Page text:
From education to employment

A Digital Apprenticeship could be just the thing post #ALevel or #GCSE #ResultsDay

As the A-level results come out this month, youngsters are no doubt thinking about their future career paths –and one way could be to take up a Digital Apprenticeship.

Cameron Warwick from Royal Wootton Bassett is about to become the new face of a campaign by Swindon based BCS, The Chartered Institute for IT, to get more people to sign up for Digital Apprenticeships. 

Cameron is currently a junior technical engineer and he says IT has an image problem: “A lot of people think IT is very office-based and involves sitting at computers, in front of a monitor – which is definitely not the case. The industry that we work in means we are constantly out on sites and being hands-on plugging things in, but the job is also a combination of the physical and the technical.” 

The twenty-year old works for Etherlive a specialist events company that provides technology such as Wi-Fi, telephony, CCTV and live video links at music festivals such as WOMAD in Malmesbury, along with The RHS Chelsea Flower Show and The Royal Windsor Horse Show to name a few of the places they have been this summer.

Cameron is currently a level 3 apprentice, and is working towards completing his level 4, where he will gain a certificate of higher education (CertHE).

He explains why he loves his job: “The best bit is going out and about travelling with the company – we go to so many different sites, so many parts of the country – that I personally don’t think I would ever have gone to out of choice. It’s generally really friendly and it’s great to meet new people as well’.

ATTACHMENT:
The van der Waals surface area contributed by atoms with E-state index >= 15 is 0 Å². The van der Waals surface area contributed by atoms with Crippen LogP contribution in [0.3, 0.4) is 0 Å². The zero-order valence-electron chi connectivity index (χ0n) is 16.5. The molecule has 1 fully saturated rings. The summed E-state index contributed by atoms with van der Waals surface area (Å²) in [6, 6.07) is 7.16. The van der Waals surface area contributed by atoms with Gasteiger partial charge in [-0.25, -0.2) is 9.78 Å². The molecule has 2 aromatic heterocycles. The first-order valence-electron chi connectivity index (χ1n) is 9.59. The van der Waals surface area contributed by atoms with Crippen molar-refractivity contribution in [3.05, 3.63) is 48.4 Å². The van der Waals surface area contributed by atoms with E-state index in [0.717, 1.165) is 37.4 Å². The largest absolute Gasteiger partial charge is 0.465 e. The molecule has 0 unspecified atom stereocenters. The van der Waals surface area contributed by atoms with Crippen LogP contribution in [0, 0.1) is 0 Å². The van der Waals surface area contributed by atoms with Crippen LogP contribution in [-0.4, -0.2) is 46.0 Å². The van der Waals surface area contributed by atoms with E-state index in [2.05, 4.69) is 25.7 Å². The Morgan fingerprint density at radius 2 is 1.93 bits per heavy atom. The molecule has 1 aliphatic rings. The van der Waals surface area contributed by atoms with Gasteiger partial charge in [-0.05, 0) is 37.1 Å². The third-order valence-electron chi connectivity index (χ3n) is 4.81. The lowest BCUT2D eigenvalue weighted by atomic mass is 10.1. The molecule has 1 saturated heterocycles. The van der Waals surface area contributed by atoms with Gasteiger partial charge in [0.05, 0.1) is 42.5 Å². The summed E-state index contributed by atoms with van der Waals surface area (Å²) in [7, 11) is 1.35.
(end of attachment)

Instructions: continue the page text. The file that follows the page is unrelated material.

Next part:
Chris Green, the Managing Director of Etherlive, explained the benefits of having an apprentice:

“Cameron joined us just over a year ago as an apprentice and he has had a rapid learning cycle in terms understanding what we do from a technological point of view, and also understanding how events work.

“He’s been a fantastic apprentice in terms of the rate he has developed and learnt how sites work, how to get stuff done and solving problems – all the typical challenges in our world.

“It’s got to the point now that after a year he’s capable of going out and running events on his own and looking after some fairly big sites.”

Cameron recently spent the weekend being filmed and photographed at the WOMAD music festival for a promotional video for BCS to dispel the idea that working in IT is dull and to attract more people to this career.    

Annette Allmark, Head of Apprenticeships at BCS, said:

“Digital apprenticeships are proving increasingly popular. Many young people these days are looking to do an apprenticeship as they follow a structured programme of training, can immediately apply their learning in the workplace and earn a wage at the same time. Apprenticeships are a partnership between the apprentice, employer and usually an external training provider such as an independent company, college or university.”

“What advice would Cameron give to someone looking for a Digital Apprenticeship? “My advice would be to get on out there, see what apprenticeships are on offer. The best thing that I’ve taken advantage of, with being a BCS apprentice, is both the educational side – I’m being taught many new skills – plus the whole experience of working on the job.”

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